After 166 days in orbit, space station crew returns to Earth

Three members of Expedition 38 crew have touched down safely in Kazakhstan, after experiencing five and a half months of microgravity.

By , Staff writer

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    Former ISS commander Oleg Kotov (C) and flight engineers Sergey RyazanskIy (L) and Michael Hopkins from NASA sit in chairs outside the Soyuz TMA-10M capsule shortly after they landed in a remote area southeast of the town of Zhezkazgan in central Kazakhstan, March 11, 2014.
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After spending five-and-a-half months aboard the International Space Station, three members of Expedition 38 crew are finally back on Earth.

Despite the bad weather, the Soyuz capsule carrying Michael Hopkins of NASA, and Oleg Kotov and Sergey Ryazanskiy of the Russian Federal Space Agency (Roscosmos) touched down southeast of the remote town of Dzhezkazgan, Kazakhstan, landed at about 11:24 p.m. EDT (9:24 a.m., March 11, in Dzhezkazgan), according to a press release from NASA. During their stay, the crew members made 2,656 orbits around the planet and traveled about 70.5 million miles.

For Hopkins and Ryazanskiy this was their first space mission, but for Kotov, who has spent a total of 526 days in space, this was his third trip into space.

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In a discussion with space enthusiasts gathered for the annual South by Southwest technology conference on March 8 in Austin, Texas, Dr. Hopkins had said that the biggest challenge personally for him was getting used to "floating and what it is like to be in microgravity all the time.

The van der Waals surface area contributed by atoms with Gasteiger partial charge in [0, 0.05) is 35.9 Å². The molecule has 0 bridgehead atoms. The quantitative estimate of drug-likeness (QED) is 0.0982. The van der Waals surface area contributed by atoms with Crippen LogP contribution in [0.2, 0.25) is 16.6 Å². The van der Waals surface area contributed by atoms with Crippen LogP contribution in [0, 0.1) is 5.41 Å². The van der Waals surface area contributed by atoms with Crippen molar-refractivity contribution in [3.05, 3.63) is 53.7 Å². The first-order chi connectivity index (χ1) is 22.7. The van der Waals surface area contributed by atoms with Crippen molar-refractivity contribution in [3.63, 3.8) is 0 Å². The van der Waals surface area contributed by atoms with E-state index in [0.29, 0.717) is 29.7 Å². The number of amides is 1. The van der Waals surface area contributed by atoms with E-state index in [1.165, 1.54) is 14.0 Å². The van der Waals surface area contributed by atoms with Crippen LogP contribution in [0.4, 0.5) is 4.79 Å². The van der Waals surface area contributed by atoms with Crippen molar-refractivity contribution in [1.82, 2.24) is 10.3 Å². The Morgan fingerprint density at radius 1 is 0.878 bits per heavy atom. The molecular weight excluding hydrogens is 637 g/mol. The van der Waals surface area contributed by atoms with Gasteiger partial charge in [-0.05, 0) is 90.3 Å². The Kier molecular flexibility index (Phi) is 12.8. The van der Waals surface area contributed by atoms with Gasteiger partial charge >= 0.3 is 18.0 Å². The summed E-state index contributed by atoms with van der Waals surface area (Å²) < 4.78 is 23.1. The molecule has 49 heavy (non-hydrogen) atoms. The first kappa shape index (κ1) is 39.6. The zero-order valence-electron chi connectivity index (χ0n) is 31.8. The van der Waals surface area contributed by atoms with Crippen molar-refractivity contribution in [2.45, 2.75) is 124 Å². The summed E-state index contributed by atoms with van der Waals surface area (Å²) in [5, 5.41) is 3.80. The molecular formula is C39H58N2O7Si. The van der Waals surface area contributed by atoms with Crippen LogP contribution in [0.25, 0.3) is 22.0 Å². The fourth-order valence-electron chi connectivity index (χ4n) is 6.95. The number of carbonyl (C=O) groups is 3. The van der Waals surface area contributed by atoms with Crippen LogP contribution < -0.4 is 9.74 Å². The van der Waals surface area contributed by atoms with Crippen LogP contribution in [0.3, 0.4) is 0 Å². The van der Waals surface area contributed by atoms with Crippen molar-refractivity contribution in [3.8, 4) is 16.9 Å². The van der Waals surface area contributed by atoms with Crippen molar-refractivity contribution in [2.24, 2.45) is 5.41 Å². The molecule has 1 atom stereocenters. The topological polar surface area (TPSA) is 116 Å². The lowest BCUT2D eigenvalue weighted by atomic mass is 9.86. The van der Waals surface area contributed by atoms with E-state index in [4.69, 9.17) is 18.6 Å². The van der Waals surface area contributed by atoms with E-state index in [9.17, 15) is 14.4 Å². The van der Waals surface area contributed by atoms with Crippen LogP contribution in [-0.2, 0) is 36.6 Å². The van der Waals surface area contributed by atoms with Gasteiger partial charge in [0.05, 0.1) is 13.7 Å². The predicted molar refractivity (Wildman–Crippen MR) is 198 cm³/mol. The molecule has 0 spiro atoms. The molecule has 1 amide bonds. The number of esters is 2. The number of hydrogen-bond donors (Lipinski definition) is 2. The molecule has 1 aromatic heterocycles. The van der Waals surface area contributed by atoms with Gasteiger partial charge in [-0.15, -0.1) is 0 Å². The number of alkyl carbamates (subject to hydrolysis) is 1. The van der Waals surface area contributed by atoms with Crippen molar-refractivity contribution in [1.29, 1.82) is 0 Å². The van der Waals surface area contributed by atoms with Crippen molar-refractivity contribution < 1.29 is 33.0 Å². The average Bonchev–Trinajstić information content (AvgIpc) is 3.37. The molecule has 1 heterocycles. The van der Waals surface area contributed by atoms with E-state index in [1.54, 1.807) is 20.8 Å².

During the duration of the expedition scientists participated in a variety of experiments, such as, growth of plant seedlings and movement of liquid, all under microgravity. One of the key focus areas of the expedition was to look at the management of human health for long duration space travel.

Visual Impairment/Intracranial Pressure or VIIP syndrome is one of the major risks associated with spaceflight. It’s similar to what one would experience by standing on the head when pressure is felt around the head and skull areas. "Astronauts in microgravity experience something similar. Without gravity pulling body fluids down toward their legs and feet, the fluids move toward the upper body. Scientists believe this causes fluid congestion in the head and increased pressure in the brain, known as intracranial pressure, which may be causing vision impairment in some crew members," notes NASA.

The Russian cosmonauts also carried the (unlit) Olympic torch during a spacewalk. The torch was returned to Earth and used to light the Olympic flame at the 2014 Winter Olympic Games in Sochi, Russia. They also installed a pair of cameras to provide views of the Earth from the ISS.

Hopkins along with fellow astronaut Rick Mastracchio successfully replaced a faulty ammonia pump that is part of the station's equipment cooling system.

In January, Orbital Science's robotic Cygnus spacecraft delivered food, clothing, and other supplies to the space station.

Expedition 39, currently under the command of Koichi Wakata of the Japan Aerospace Exploration Agency, is now underway. Dr. Wakata along with flight engineers Mastracchio and Mikhail Tyurin of Roscosmos will look after the station until the arrival of the next  three new crew members in another two weeks.

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